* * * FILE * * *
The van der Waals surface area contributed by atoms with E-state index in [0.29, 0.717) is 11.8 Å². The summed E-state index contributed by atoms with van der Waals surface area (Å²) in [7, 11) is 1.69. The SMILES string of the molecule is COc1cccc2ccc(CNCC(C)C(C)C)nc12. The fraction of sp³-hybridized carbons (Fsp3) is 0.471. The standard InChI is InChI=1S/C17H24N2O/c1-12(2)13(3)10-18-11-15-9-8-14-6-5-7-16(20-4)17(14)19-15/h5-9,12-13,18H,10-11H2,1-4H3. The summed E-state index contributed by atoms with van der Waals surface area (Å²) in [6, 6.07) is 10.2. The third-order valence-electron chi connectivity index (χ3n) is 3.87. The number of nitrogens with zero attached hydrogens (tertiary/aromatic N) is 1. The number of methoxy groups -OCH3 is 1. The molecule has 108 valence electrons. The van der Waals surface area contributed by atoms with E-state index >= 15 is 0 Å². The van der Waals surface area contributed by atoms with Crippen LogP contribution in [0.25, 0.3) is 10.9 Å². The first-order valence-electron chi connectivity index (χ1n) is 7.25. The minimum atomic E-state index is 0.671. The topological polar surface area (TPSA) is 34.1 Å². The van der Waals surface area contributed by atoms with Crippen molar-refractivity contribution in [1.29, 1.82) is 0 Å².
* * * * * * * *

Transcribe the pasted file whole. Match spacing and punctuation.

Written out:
The van der Waals surface area contributed by atoms with E-state index in [0.29, 0.717) is 11.8 Å². The summed E-state index contributed by atoms with van der Waals surface area (Å²) in [7, 11) is 1.69. The SMILES string of the molecule is COc1cccc2ccc(CNCC(C)C(C)C)nc12. The fraction of sp³-hybridized carbons (Fsp3) is 0.471. The standard InChI is InChI=1S/C17H24N2O/c1-12(2)13(3)10-18-11-15-9-8-14-6-5-7-16(20-4)17(14)19-15/h5-9,12-13,18H,10-11H2,1-4H3. The summed E-state index contributed by atoms with van der Waals surface area (Å²) in [6, 6.07) is 10.2. The third-order valence-electron chi connectivity index (χ3n) is 3.87. The number of nitrogens with zero attached hydrogens (tertiary/aromatic N) is 1. The number of methoxy groups -OCH3 is 1. The molecule has 108 valence electrons. The van der Waals surface area contributed by atoms with E-state index >= 15 is 0 Å². The van der Waals surface area contributed by atoms with Crippen LogP contribution in [0.25, 0.3) is 10.9 Å². The first-order valence-electron chi connectivity index (χ1n) is 7.25. The minimum atomic E-state index is 0.671. The topological polar surface area (TPSA) is 34.1 Å². The van der Waals surface area contributed by atoms with Crippen molar-refractivity contribution in [1.29, 1.82) is 0 Å².